#AndrewSingerChina Newsletter Vol. 2, Issue 32
China is the land of the “Three Teachings” – Confucianism, Daoism, and Buddhism. Buddhism, the lone foreign teaching among this triumvirate, migrated to China two millennia ago from its birthplace in northern India. A current exhibition at The Metropolitan Museum of Art in New York City showcases early Buddhist art that subsequently developed in southern India and is an ancestor of Chinese Buddhism.
Buddhist Art in Southern India (The Early Years)
Buddha’s footprints, limestone, late 3rd-4th century CE, Phanigiri Monastery
Buddhism developed in northeast India (though he who became the original Buddha, Siddhartha Gautama, was born a bit further north in Lumbini, Nepal) during the several centuries prior to 200 BCE. As its acceptance and popularity grew, Buddhism migrated southward in India and then ultimately across the seas to Southeast Asian lands and along the Silk Roads and maritime routes eastward up to China and beyond.
Buddhism arrived in China during the second century CE and has evolved there as time marches on. I have written about this here and here. India itself is no longer Buddhist. An exhibition at The Metropolitan Museum of Art in New York City—Tree & Serpent: Early Buddhist Art in India, 200 BCE-400 CE, explores an ancestor of Buddhism as it existed much closer in time and place to its point of beginning.
Buddhist sites in Deccan region of southern India
The Met exhibition “…presents the origins of Buddhist art in India through the lesser-known sculpture of southern India. It traces these beginnings from images of pre-Buddhist nature deities that populated the religious landscape to the fully realized Buddha image. The authority of the nature spirits was acknowledged by the Buddha and he, in turn, was honored by them.”
The focus on nature spirits in both the antecedents to Buddhism and early Buddhism in India are harmonious with the nature worship of China’s native Daoism. This is likely one reason for Buddhism’s ready acceptance into China so long ago.
Stupas are central not only to early Buddhism in India, but also to the organization of The Met exhibition. Stupas were the hearts of monastic sites (viharas). They held relics of the historic Buddha within. They were adorned with reliefs of jataka tales (Buddha’s life story) on the outside. Worshippers circumambulated the stupas absorbing the Buddha’s story and his teachings.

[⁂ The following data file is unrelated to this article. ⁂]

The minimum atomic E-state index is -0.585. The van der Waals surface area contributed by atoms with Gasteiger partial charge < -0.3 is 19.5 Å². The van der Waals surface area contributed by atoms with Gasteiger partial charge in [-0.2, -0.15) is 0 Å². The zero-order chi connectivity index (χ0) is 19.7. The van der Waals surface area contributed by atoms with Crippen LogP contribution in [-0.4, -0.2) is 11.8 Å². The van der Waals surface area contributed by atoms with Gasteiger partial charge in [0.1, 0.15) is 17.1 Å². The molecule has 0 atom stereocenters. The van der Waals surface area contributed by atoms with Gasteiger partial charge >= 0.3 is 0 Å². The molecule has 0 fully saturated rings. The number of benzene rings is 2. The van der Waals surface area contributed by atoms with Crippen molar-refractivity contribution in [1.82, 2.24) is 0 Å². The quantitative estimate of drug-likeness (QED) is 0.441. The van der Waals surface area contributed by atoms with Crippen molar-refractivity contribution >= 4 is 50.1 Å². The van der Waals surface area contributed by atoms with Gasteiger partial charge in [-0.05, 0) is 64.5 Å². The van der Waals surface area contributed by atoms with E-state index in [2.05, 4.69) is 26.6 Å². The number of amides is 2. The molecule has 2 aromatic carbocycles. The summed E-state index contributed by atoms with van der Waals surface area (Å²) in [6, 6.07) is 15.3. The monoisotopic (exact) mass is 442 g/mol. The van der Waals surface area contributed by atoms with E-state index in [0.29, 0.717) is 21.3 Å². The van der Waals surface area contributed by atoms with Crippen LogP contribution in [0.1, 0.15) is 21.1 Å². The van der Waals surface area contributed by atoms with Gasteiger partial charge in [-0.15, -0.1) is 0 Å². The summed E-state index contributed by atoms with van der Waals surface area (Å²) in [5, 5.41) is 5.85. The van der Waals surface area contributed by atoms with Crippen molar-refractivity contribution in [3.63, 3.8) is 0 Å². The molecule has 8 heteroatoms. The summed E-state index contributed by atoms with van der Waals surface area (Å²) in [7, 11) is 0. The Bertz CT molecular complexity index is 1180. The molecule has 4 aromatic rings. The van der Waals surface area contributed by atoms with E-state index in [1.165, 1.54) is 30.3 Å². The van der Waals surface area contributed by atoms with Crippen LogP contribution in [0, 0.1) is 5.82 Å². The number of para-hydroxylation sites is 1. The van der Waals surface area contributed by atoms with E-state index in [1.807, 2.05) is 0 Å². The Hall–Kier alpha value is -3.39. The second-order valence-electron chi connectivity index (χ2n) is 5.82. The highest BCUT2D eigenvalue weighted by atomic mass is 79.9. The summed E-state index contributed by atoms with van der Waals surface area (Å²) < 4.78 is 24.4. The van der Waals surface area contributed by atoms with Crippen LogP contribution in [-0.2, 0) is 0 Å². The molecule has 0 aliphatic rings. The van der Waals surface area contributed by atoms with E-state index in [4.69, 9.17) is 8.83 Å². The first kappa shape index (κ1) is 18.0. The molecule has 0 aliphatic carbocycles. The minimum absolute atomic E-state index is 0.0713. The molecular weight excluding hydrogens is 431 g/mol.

“The viharas are favorable environments that provide ritual and devotional settings to nurture individuals and offer enclaves for self-inspection, contemplation, and the cultivation of philosophy.”1 Yet Buddhist monasteries were “…not only sanctuaries for retreat and meditation but also places of intense social activity, frequented by local worshippers, pilgrims, and traveling merchants alike.”
Outer railing pillar with nature imagery, sandstone, 2nd-1st century BCE, Pauni
The spirits and demigods of pre-Buddhist India took natural forms. They inhabited trees, rocks, rivers, and ponds. Representations of yakshas and yakshis (male and female deities) and nagas (snake spirits) were prolific in art. So was water imagery as the fundamental element of life. Trees became “…synonymous with the Buddha, represented from the beginning of Buddhist visual culture as a metaphor for the awakened Buddha.”
Drum panel detail, limestone, 1st century CE, Dupadu Great Stupa
Until approximately the mid-third century CE, the Buddha was not represented in narrative art in human form. Rather, symbols were used to “evoke the Buddha’s presence in ways that devotees could readily understand.”
On the drum panel detail above, there are four faceted pillars with lotus medallions that create three panels depicting key moments in the Buddha’s life. A riderless horse in the center is framed by a Torana gateway with three crossbars indicating the Buddha’s Great Departure from his father’s palace on his spiritual journey. The empty throne beneath a Bodhi tree on the left represents the Buddha’s Awakening. The domed structure raised on pillars at right enshrines a tooth relic and symbolizes the Buddha’s Demise.